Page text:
Normal pressure hydrocephalus (iNPH)

Idiopathic normal pressure hydrocephalus (iNPH) is a treatable neurological disorder that causes walking and balance difficulties, cognitive impairment and continence problems. The symptoms are caused by a disturbance of cerebrospinal fluid production and uptake which leads to the collapse of the parts of the brain. The cause of the imbalance is unknown; therefore the name idiopathic. A similar condition, secondary NPH, can occur after brain damage such as bleeding, infection, stroke or severe head injury. The condition can be treated with a shunt operation that directs cerebrospinal fluid from the brain, usually to the abdominal cavity.


The typical symptoms are:

  • Difficulty walking and balancing
  • Cognitive impairment
  • urinary incontinence

The symptoms are insidious and can be very similar to normal ageing. This means it's difficult to detect iNPH.

Early symptoms may be discrete, motor and memory difficulties are hardly noticeable to anyone other than he who suffers. The symptoms are also similar to those seen in, for example, vascular dementia, Alzheimer's disease, Parkinson's disease and dementia, which can lead to misdiagnosis. It is not uncommon for people with iNPH to have to wait long before diagnosis can be made. Most often, all three symptoms occur (see above). Sometimes some symptoms may be missing, such as urinary incontinence. The severity of the disease varies greatly from discrete memory difficulties and mild balance problems, to inability to walk and pronounced fatigue.

Walking and balancing difficulties

Patients experience their walking as unpredictable, stiff, and slow. The feet may be perceived as glued to the floor or that the legs feel heavy like logs. It can be difficult to climb stairs or walk on uneven surfaces such as in the forest. Patients often have poor balance and tend to repeatedly fall and injure themselves. The walk is distinctly slow, wide-gauge (wide between the feet) with short rushing steps and decreased movements in the hip, knee and ankles. As with Parkinson's disease, the walk can be locked in, which is noticeable, for example, when the person turns around and the turn requires many steps. Walking difficulties is the most easily identified symptom and therefore many patients describe walking difficulties as debut symptoms.

Cognitive impairment

Cognitive symptoms may vary. Sometimes only relatives pay attention to the difficulties. Memory difficulties, initiativelessness and fatigue are common early symptoms. An increased need for sleep is common with day sleep and sleep in front of the TV. Sometimes there is an increased irritability and a tendency to burst.. Patients may exhibit an emotionally discordant image with disinterest in activities and relatives. It is common for patients themselves to deny any such problems.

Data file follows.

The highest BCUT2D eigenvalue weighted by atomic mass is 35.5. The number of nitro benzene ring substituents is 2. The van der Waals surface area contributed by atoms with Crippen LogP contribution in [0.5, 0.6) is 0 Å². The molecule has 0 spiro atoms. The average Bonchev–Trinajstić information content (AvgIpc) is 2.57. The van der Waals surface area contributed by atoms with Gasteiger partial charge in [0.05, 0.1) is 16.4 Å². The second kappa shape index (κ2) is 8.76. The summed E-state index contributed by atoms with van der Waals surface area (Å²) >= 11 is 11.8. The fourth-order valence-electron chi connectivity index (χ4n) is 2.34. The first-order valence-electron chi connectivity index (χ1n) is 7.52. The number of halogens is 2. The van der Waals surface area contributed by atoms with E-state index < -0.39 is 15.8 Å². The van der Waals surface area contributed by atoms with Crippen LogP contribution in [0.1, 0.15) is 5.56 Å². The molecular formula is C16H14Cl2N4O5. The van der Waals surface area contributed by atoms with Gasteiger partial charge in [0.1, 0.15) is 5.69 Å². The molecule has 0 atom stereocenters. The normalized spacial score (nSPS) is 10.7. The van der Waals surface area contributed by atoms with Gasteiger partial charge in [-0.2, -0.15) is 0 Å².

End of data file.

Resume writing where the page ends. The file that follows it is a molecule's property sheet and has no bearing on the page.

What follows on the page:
urinary incontinence

At the beginning of the disease, patients often experience frequent congestion. Later, urinary incontinence will start. This often has severe social consequences. The disease can in severe cases also cause stool incontinence.


The diagnosis is based on the symptom picture in combination with the detection of broad ventricles on x-ray examination. The sometimes "difficult to interpret symptom"- picture allows iNPH to be confused with other neurological disorders. If the symptoms seem like iNPH, the primary care physician should supplement with a CT scan of the brain. If the ventricles are completely normal, iNPH can be excluded. If, however, the ventricles are dilated (and this does not have another cause), the suspicion of iNPH remains. Referral should then be sent to the nearest neurologist or neuro clinic. A new assessment and possibly new and more advanced evaluations may be needed.


The only effective treatment of iNPH as of today is by leading the cerebrospinal fluid from the ventricle system to the blood, bypassing the obstacle that is the cause of the dilated ventricles. This is done by inserting a thin plastic tube, which is protected under the skin at the front of the body, operated in from the ventricles of the brain to the abdominal cavity (so-called ventrikulo-peritoneal shunt). Cognitive difficulties and other symptoms disappear if pressure is normalized and treatment happens early on. For more information about iNPH, see

Johan Sundelöf, Senior Physician, Specialist in Geriatrics and Palliative Medicine
Reviewed by: Johan Sundelöf, Senior Physician, Specialist in Geriatrics and Palliative Medicine
Updated: January 22, 2021
Published: 15 December, 2020

What is dementia?How common is dementia?Diseases of the brainAlzheimer's diseaseVascular dementiaLewy body dementiaFrontotemporal dementiaParkinson's diseaseAlcohol-induced dementia and Wernicke-Korsakoff syndromeNormal pressure hydrocephalus (iNPH)Rare dementia diseasesHeredity

Brain diseases

Alzheimer's disease

Vascular dementia

Lewy body dementia

Frontotemporal dementia

Parkinson's disease

Alcohol-induced dementia and Wernicke-Korsakoff syndrome

Normal pressure hydrocephalus (iNPH)

Rare dementias



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